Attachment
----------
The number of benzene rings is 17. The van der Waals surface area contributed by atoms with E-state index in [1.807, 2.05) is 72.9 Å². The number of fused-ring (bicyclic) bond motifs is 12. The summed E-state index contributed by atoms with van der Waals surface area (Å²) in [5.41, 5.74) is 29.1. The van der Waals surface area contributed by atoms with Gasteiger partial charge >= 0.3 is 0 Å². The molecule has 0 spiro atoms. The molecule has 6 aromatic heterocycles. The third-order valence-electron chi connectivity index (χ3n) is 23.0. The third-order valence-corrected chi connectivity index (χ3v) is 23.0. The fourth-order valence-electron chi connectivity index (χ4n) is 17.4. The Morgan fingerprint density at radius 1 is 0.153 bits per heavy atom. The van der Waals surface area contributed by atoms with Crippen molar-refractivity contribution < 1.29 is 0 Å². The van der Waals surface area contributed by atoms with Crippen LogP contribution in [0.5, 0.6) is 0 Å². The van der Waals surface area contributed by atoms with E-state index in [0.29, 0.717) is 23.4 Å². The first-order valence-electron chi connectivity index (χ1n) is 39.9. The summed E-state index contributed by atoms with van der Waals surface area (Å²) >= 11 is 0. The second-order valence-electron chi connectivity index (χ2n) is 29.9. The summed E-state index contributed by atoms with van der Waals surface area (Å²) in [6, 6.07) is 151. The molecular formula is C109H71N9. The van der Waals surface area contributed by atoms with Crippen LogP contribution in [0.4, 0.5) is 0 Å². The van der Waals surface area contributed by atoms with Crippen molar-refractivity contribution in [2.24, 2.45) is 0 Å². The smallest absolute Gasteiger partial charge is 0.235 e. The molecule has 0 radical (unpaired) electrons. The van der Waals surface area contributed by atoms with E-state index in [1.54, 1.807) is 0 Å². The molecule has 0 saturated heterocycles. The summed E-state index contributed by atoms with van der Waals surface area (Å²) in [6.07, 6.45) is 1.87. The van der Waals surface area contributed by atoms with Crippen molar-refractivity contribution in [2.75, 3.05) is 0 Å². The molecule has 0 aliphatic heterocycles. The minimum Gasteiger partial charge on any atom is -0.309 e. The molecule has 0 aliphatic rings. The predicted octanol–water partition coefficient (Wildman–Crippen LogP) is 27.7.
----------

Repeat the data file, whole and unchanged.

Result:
The number of benzene rings is 17. The van der Waals surface area contributed by atoms with E-state index in [1.807, 2.05) is 72.9 Å². The number of fused-ring (bicyclic) bond motifs is 12. The summed E-state index contributed by atoms with van der Waals surface area (Å²) in [5.41, 5.74) is 29.1. The van der Waals surface area contributed by atoms with Gasteiger partial charge >= 0.3 is 0 Å². The molecule has 0 spiro atoms. The molecule has 6 aromatic heterocycles. The third-order valence-electron chi connectivity index (χ3n) is 23.0. The third-order valence-corrected chi connectivity index (χ3v) is 23.0. The fourth-order valence-electron chi connectivity index (χ4n) is 17.4. The Morgan fingerprint density at radius 1 is 0.153 bits per heavy atom. The van der Waals surface area contributed by atoms with Crippen molar-refractivity contribution < 1.29 is 0 Å². The van der Waals surface area contributed by atoms with Crippen LogP contribution in [0.5, 0.6) is 0 Å². The van der Waals surface area contributed by atoms with E-state index in [0.29, 0.717) is 23.4 Å². The first-order valence-electron chi connectivity index (χ1n) is 39.9. The summed E-state index contributed by atoms with van der Waals surface area (Å²) >= 11 is 0. The second-order valence-electron chi connectivity index (χ2n) is 29.9. The summed E-state index contributed by atoms with van der Waals surface area (Å²) in [6, 6.07) is 151. The molecular formula is C109H71N9. The van der Waals surface area contributed by atoms with Crippen LogP contribution in [0.4, 0.5) is 0 Å². The van der Waals surface area contributed by atoms with Crippen molar-refractivity contribution in [2.24, 2.45) is 0 Å². The smallest absolute Gasteiger partial charge is 0.235 e. The molecule has 0 radical (unpaired) electrons. The van der Waals surface area contributed by atoms with E-state index in [1.54, 1.807) is 0 Å². The molecule has 0 saturated heterocycles. The summed E-state index contributed by atoms with van der Waals surface area (Å²) in [6.07, 6.45) is 1.87. The van der Waals surface area contributed by atoms with Crippen molar-refractivity contribution in [2.75, 3.05) is 0 Å². The molecule has 0 aliphatic heterocycles. The minimum Gasteiger partial charge on any atom is -0.309 e. The molecule has 0 aliphatic rings. The predicted octanol–water partition coefficient (Wildman–Crippen LogP) is 27.7.